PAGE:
In an interview with Fox News Sunday’s Chris Wallace, Mitt Romney acknowledged just how much his “47 percent” comments — in which he all but wrote off the votes of half the country — had negatively impacted his chances of being president: “That hurt. There’s no question that hurt and did real damage to my campaign.”
Romney’s admission of the damage done got us to thinking (again) about why exactly the remark hurt him so badly.
The conventional wisdom is that “47 percent” hurt so much because it played directly into the stereotype of Romney as an out-of-touch rich guy that President Obama and his campaign were playing up. And, that’s true.
But, there’s more there when it comes to why the comments were so incredibly damaging. The truly terrible thing for Romney was that the remarks not only came directly out of Romney’s mouth but were also documented on video.
In an age in which average people assume all political ads are mostly (or totally) false, there are very few things that cut through the clutter. A candidate saying something as controversial as 47 percent of the country is dependent on the government is the sort of thing that makes even almost anyone turn and look at the TV. And that’s the whole ballgame for a political campaign.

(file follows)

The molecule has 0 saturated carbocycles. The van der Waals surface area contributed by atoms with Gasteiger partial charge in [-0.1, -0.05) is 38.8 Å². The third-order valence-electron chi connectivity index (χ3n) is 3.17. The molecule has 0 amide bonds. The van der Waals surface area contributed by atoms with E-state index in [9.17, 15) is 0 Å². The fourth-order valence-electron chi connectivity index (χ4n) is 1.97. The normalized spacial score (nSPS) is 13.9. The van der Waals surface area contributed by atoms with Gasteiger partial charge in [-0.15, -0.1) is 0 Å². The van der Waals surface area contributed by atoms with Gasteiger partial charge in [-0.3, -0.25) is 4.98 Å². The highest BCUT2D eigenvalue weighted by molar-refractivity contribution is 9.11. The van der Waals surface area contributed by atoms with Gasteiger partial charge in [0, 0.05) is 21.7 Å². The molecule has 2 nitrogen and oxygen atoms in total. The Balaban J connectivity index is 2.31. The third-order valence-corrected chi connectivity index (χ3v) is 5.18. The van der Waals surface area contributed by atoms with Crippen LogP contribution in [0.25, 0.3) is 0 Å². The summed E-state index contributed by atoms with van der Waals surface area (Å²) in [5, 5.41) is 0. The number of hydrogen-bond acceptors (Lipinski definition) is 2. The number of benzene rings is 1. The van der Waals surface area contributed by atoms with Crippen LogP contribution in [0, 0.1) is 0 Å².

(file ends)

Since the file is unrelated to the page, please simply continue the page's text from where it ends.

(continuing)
Imagine for a second if Romney’s “47 percent” comments had never been captured on video and rather only been quoted by someone in attendance. Yes, it still would have been a story that Romney would have had to address but it’s hard to imagine that it would have been the definitive moment of the campaign — as it turned out to be.
This isn’t the first time that a politician has been brought low by video of him (or her) speaking impolitically. The first time we can remember it happening was in the 2004 Senate race between then-Sen. Tom Daschle (D) and then-Rep. John Thune in which the Republican’s campaign ran a commercial featuring Daschle saying things like “I’m a D.C. resident.”
In 2010, Rep. Bobby Etheridge (D-N.C.) was brought low by a confrontation on a street in D.C. that was caught on camera and became a national story.
The power of these “candid candidate” moments is that they present a jarringly different image of a politician than the one he or she is presenting to the public and raise questions among voters about who the real Mitt Romney or Tom Daschle or Bob Etheridge actually is.
The prevalence of videos cameras on the campaign trail coupled with the ease of posting clips to You Tube and other video-sharing sites means that these sort of moments will grow, not shrink, in coming campaigns. Candidates need to adjust accordingly or face the prospect of adding their names to a list that Romney headlines at the moment.